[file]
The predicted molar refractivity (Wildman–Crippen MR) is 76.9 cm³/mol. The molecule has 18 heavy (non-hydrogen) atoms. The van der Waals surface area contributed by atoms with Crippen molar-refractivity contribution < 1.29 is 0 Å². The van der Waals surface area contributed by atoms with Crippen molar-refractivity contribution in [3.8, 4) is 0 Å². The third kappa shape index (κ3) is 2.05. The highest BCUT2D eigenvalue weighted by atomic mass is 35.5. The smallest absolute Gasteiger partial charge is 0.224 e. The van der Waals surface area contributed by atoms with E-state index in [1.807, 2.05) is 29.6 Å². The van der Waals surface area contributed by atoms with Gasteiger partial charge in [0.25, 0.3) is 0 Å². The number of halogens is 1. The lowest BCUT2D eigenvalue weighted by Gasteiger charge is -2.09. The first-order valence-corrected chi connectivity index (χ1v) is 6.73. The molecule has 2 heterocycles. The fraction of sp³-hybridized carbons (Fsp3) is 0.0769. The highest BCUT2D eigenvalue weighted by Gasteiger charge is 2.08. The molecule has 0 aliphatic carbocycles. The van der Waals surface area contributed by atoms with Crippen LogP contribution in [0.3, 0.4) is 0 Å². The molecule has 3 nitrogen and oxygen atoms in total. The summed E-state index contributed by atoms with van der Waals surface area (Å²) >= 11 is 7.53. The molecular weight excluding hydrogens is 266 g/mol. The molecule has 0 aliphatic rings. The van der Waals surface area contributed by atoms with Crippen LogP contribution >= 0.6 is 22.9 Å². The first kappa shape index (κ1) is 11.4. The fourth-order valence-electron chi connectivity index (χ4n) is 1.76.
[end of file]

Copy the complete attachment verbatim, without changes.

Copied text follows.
The predicted molar refractivity (Wildman–Crippen MR) is 76.9 cm³/mol. The molecule has 18 heavy (non-hydrogen) atoms. The van der Waals surface area contributed by atoms with Crippen molar-refractivity contribution < 1.29 is 0 Å². The van der Waals surface area contributed by atoms with Crippen molar-refractivity contribution in [3.8, 4) is 0 Å². The third kappa shape index (κ3) is 2.05. The highest BCUT2D eigenvalue weighted by atomic mass is 35.5. The smallest absolute Gasteiger partial charge is 0.224 e. The van der Waals surface area contributed by atoms with E-state index in [1.807, 2.05) is 29.6 Å². The van der Waals surface area contributed by atoms with Gasteiger partial charge in [0.25, 0.3) is 0 Å². The number of halogens is 1. The lowest BCUT2D eigenvalue weighted by Gasteiger charge is -2.09. The first-order valence-corrected chi connectivity index (χ1v) is 6.73. The molecule has 2 heterocycles. The fraction of sp³-hybridized carbons (Fsp3) is 0.0769. The highest BCUT2D eigenvalue weighted by Gasteiger charge is 2.08. The molecule has 0 aliphatic carbocycles. The van der Waals surface area contributed by atoms with Crippen LogP contribution in [0.3, 0.4) is 0 Å². The molecule has 3 nitrogen and oxygen atoms in total. The summed E-state index contributed by atoms with van der Waals surface area (Å²) >= 11 is 7.53. The molecular weight excluding hydrogens is 266 g/mol. The molecule has 0 aliphatic rings. The van der Waals surface area contributed by atoms with Crippen LogP contribution >= 0.6 is 22.9 Å². The first kappa shape index (κ1) is 11.4. The fourth-order valence-electron chi connectivity index (χ4n) is 1.76.